Realistically, if Wizards of the Coast wants to encourage players to get into Standard, it should probably be trying to plummet the prohibitive cost of cards on the secondary market, rather than trying to make it more viable for fans to exploit it. Then people can actually try out new decks and the format can be more changeable and exciting. This might irk the players who’ve already bought in – but hey, if Standard’s truly dying off, that means there’s never been a time when you’d upset fewer people. I’ll happily see my Sheoldred tank if it helps fix the format.

The trouble is, as much as Wizards claims to ignore the secondary market, it still benefits from it. The alluring promise of expensive chase cards is a heady scent that makes fans buy packs. Unfortunately for Standard, this is a case where Magic: The Gathering’s need to sell cards directly works against the good of the game.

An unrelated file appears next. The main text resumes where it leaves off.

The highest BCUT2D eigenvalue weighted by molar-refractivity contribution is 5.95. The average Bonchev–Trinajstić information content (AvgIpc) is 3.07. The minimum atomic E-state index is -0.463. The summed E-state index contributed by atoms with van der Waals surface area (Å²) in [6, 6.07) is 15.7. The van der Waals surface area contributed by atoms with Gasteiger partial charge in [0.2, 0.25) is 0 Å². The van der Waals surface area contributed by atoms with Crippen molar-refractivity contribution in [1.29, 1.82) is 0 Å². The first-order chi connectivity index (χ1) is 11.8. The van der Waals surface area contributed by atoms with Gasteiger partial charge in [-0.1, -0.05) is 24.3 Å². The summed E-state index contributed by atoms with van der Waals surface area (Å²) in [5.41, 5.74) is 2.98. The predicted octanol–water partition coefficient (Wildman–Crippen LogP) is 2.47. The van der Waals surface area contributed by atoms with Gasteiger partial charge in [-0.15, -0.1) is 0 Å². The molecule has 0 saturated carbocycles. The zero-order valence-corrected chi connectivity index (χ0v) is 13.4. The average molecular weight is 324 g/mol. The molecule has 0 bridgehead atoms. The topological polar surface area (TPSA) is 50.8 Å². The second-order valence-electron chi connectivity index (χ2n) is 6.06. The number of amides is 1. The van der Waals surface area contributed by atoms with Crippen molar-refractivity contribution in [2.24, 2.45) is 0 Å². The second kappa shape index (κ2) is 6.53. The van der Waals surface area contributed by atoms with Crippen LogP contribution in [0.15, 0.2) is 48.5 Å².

MTG Standard Rotation - art from the card Invoke Despair showing a purple wave of shadowy miasma

But there’s got to be a way to make this work within the constraints of capitalism. What if Wizards prints special booster packs guaranteed to contain a Sheoldred, a Fable, or some other built-for-Standard chase rare, and prices them reasonably? What if it bans the problem cards and aims to keep the rest below the five dollar mark? Perhaps an influx of new Standard players could make up for the inevitable shortfall when there’s no longer as strong an incentive to play lucky dip with loot boxes. Or perhaps this would just encourage dissent from the EDH and Modern players, who might start to wonder why they’re paying $30 for a small piece of cardboard?

MTG Arena remains the easiest way to play Standard right now – check out our MTG Arena codes guide if you think you might’ve missed out on some of its freebies.